½ share in land at a place called Shawawmett in New Plymouth Colony - ½ part of the first division in ye Great Neck being in number the 2 & 20th lot and in quantity about 45 acres & ye 1 moiety or half part of second division being in quantity 5 acres & also ½ of ye 3rd division being about 36 acres and all ye same divisions and allotments are bounded as may appear by ye records (Bristol Co. Deeds, 1, 15).

May 20, 1696. Zachariah Eddy of Swansea bought of James Bell "a 5 acre lot of upland lying in Shawamott Neck in Swansea, belonging to the Shawomett Purchase, 29 in number of the second division of small lotts purchased by me of Mr. Nicholas White of Taunton bounding easterly with Thomas Paine's lot; westerly with lot belonging to Gov. Josiah Winslow, Dec'd.; northerly on a highway and southerly on Samuel Winslow, about 5 acres." (B. C. D. 2, I.)

Zachariah Eddy bought of John Road (or Reed) of Freetown, "land being in Shawomett Neck in Swansey belonging to the freeman's purchase - meadow 2 acres a part of the third lot of meadows which fell by division to Thomas Thatcher of Boston and purchased of Thatcher by John Road (or Reed) bounded eastwardly with upland belong to Shawomett Purchase, westerly with the river that parts Mattapoisett Neck and said Shawomett, northerly beginning at a brook of water and from a tree marked 2 on north side said tree and three on south side," etc. (B. C. D., 2, 3.)

Zachariah Eddy of Swansey bought of "Richard Winslow of town of Boston, lot of land at Swansey known by name of Shawomett Neck, part thereof being already laid out in three lots, the great lot being the first of the 3, being 45 acres and in number the 23rd, the second is 5 acres and no 23 and the third beares the denomination of the outlett lott and is numbered 16." etc. (B. C. D., 2, 117.)

Zachariah Eddy of Swansey in County of Bristol bought of "John Borden of Portsmouth and Mary Borden his wife land in the township of Swansey and bounded eastward in part by land of Zachariah and partly by upland belonging to Shawmmonot Purchase, westerly by the river that driveth the fulling mill that belongeth to the said Zachariah Eddy and extendeth in length northwardly and southwardly from the afore said fulling mill to a small white oak which is marked and showeth near the mouth of the cove. (B. C. D., I, 286.)

From this deed it would seem that in addition to farming Zachariah had a mill somewhere near the present site of Swansea Village. This mill later came into the possession of his son Zachariah.

On July 30, 1691, James Brown sold to Zachariah Eddy in return for release of land at Narragansett, one rank right and a half of undivided lands, that is ½ of all the land yet undivided at the day of the date, pertaining and belonging to the said James Brown of Swansea (B. C. D., 2. 57). In this deed Zachariah parted with that land which Mr. Brown of Rehoboth had given him just before his death, probably in return for his services when an apprentice. Zachariah passed on the land obtained from James Brown to his son Zachariah.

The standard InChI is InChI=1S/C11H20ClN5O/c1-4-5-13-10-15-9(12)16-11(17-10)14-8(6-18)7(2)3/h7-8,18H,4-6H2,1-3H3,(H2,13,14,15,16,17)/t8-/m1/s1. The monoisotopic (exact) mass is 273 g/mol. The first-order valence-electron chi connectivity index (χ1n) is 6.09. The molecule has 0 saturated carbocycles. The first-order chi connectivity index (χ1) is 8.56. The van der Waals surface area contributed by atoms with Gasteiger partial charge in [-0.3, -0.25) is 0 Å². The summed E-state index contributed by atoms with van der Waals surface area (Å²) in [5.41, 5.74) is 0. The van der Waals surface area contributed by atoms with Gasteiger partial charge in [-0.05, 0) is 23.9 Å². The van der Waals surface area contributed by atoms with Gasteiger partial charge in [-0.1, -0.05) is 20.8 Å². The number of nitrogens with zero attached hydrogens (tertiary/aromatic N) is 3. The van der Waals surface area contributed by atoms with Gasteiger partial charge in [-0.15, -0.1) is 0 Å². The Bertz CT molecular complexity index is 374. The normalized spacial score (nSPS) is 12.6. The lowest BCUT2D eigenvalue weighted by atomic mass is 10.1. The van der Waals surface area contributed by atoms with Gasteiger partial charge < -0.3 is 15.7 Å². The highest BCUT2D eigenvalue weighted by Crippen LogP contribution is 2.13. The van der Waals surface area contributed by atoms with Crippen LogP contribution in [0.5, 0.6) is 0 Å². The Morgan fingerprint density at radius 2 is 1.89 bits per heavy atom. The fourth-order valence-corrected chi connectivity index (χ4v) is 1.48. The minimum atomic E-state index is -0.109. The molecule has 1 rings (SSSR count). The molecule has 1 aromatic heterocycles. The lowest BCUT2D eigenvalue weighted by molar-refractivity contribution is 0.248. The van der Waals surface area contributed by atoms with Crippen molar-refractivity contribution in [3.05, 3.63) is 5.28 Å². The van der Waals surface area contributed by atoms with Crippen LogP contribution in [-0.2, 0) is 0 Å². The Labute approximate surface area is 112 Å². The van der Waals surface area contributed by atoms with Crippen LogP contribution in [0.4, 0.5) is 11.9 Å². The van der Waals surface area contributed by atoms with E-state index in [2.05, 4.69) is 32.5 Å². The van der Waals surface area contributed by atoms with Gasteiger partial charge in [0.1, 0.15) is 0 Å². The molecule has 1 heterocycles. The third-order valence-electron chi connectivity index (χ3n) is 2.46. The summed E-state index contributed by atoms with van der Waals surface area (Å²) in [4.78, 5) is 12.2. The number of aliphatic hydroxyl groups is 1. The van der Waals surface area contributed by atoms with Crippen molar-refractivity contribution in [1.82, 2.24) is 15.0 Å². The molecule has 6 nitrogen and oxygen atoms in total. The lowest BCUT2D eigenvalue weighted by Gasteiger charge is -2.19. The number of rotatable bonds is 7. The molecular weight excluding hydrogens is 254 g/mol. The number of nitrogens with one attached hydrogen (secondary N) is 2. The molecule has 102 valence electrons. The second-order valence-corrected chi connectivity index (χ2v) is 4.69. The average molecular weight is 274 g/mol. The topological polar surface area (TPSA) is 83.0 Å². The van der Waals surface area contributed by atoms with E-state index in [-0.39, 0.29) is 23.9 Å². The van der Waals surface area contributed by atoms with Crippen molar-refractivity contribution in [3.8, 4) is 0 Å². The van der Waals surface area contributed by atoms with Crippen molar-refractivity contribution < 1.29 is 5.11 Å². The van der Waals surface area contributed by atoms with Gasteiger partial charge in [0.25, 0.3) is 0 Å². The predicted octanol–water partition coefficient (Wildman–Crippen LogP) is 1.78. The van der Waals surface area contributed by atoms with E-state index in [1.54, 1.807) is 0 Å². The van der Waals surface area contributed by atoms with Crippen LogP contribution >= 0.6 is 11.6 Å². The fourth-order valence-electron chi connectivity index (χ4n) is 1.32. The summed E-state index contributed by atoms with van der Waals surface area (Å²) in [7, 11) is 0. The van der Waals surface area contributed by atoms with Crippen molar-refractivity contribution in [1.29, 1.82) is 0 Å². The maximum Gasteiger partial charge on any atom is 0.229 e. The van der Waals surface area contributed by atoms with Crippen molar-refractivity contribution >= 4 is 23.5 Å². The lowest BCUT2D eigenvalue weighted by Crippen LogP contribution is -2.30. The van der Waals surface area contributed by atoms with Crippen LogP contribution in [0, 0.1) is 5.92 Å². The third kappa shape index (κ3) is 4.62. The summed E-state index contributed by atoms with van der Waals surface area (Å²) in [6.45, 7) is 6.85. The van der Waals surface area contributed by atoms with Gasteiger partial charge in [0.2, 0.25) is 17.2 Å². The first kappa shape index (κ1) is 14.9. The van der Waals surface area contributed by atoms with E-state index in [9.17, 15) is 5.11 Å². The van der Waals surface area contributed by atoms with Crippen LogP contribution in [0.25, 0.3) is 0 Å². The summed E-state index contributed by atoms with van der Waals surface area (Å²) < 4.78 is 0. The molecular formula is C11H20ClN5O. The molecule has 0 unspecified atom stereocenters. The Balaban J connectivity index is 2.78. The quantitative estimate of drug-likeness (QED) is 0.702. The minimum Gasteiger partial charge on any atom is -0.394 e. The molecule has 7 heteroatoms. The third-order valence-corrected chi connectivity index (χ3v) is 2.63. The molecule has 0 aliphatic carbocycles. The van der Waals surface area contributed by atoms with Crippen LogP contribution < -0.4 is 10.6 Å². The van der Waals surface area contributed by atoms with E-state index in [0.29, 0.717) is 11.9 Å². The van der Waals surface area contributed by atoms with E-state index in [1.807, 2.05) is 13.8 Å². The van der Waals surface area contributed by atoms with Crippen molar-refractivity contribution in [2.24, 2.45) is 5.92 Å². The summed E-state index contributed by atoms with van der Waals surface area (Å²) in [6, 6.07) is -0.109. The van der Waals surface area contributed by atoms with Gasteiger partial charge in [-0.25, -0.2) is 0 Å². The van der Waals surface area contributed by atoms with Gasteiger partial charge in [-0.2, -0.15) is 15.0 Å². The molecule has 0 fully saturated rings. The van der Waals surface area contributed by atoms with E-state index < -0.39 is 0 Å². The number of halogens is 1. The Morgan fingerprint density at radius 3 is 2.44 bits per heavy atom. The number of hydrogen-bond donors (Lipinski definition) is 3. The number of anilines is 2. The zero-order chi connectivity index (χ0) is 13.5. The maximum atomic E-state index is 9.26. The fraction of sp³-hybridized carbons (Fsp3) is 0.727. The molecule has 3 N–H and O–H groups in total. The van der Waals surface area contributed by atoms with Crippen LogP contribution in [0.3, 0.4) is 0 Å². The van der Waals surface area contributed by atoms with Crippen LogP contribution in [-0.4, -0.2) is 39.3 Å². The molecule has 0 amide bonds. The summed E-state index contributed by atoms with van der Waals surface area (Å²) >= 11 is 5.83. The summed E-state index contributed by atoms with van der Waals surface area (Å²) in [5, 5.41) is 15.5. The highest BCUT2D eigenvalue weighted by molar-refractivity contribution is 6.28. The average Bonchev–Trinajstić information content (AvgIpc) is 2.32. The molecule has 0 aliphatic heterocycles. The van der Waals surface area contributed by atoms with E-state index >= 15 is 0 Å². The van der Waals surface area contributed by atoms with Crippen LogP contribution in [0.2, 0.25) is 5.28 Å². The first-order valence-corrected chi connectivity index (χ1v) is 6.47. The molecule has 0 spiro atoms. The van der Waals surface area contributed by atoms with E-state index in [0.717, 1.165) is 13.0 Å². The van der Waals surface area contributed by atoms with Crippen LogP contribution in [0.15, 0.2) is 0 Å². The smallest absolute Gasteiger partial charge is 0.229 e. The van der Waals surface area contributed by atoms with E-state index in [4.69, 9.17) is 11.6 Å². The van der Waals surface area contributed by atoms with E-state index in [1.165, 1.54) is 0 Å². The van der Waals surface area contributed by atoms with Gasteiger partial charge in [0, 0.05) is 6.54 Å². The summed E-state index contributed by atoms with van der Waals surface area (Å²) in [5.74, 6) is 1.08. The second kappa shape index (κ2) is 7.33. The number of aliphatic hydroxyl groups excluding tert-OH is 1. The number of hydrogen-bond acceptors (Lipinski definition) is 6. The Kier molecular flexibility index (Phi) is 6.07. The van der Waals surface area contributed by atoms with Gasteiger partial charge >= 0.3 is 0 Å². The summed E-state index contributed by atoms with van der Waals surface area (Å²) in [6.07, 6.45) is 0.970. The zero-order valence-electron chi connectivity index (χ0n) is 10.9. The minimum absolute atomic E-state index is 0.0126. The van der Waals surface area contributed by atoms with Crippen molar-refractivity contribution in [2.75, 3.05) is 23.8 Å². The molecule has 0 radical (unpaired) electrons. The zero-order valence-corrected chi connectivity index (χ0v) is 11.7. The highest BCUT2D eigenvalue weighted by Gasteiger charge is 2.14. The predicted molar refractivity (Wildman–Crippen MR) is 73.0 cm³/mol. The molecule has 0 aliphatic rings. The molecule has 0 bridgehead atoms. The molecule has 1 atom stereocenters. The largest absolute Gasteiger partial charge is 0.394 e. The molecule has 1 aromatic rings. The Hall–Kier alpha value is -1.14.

On Oct. 14, 1695 the four sons of Samuel came to an agreement in regard to the ownership of the land which they had received from their father. Zachariah's share was on the east side of the Namasket River, in what was known as Capt. Southworth's Purchase (Plymouth Co. Deeds, Vol. VII, p. 177). This same year he sold to Obediah of Middleboro, his brother, certain lands in Middleboro (Plymouth Co. Deeds, 2.5).

After the purchase of the landsin Shawomett near the head of the neck and bordering on the east side of the Mattapoisett River, Zachariah sems to have purchased lands adjoining on the west, so that all the land of the present Swansea Village on the south side of the highway and extending from the main highway on the east, to the road which leads to Gardner's Neck, on the west, was a part of his possessions. This would include the present Stevens estate, the Eddy Burial Plot and the Swansea Dye Works and the land upon which the houses bordering the highway on the south are situated.

It would seem that his homestead was on or near the Stevens estate. This plot he sold to Caleb Eddy his son in a deed dated Jan. 27, 17I0/II.

Zachariah Eddy, yeoman, "to son Caleb Eddy, cordwainer, . . . my homestead, houses etc. at Mattapoisett . . . 50 acres of upland and meadow and salt marsh etc. at the head of Spring Brook, then by Spring Brook to salt water, then rounding by low water until it comes to a stake in the little cove before my door . . . to the brook near the Indian line; edge of Rocky Run Brook . . . Country Road." (B. C. D., 7, 489.)

The section west of Spring Brook and extending to the road leading down to South Swansea, he sold to his son Zachariah on Dec. 29, 1696. Zachariah Eddy, yeoman, "to son Zachariah Eddy, Jr. yeoman, 20 acres lying at a place commonly called and known by the name of Matapoysett in Swansey, bounded northerly with a highway, easterly with the fence and Spring Brook to the Salt Water, southerly to the land of Ralph Chapman . . . excepting and reserving the Burying Place on the premises which is to lye and remain as a burying place for and to the families of the said Eddys & for such their neighbors as the said Eddys shall admit of forever." Dated Dec. 29, 1696. Ack. Mar. 19, 1696/97. (B. C. D., 2, 57.)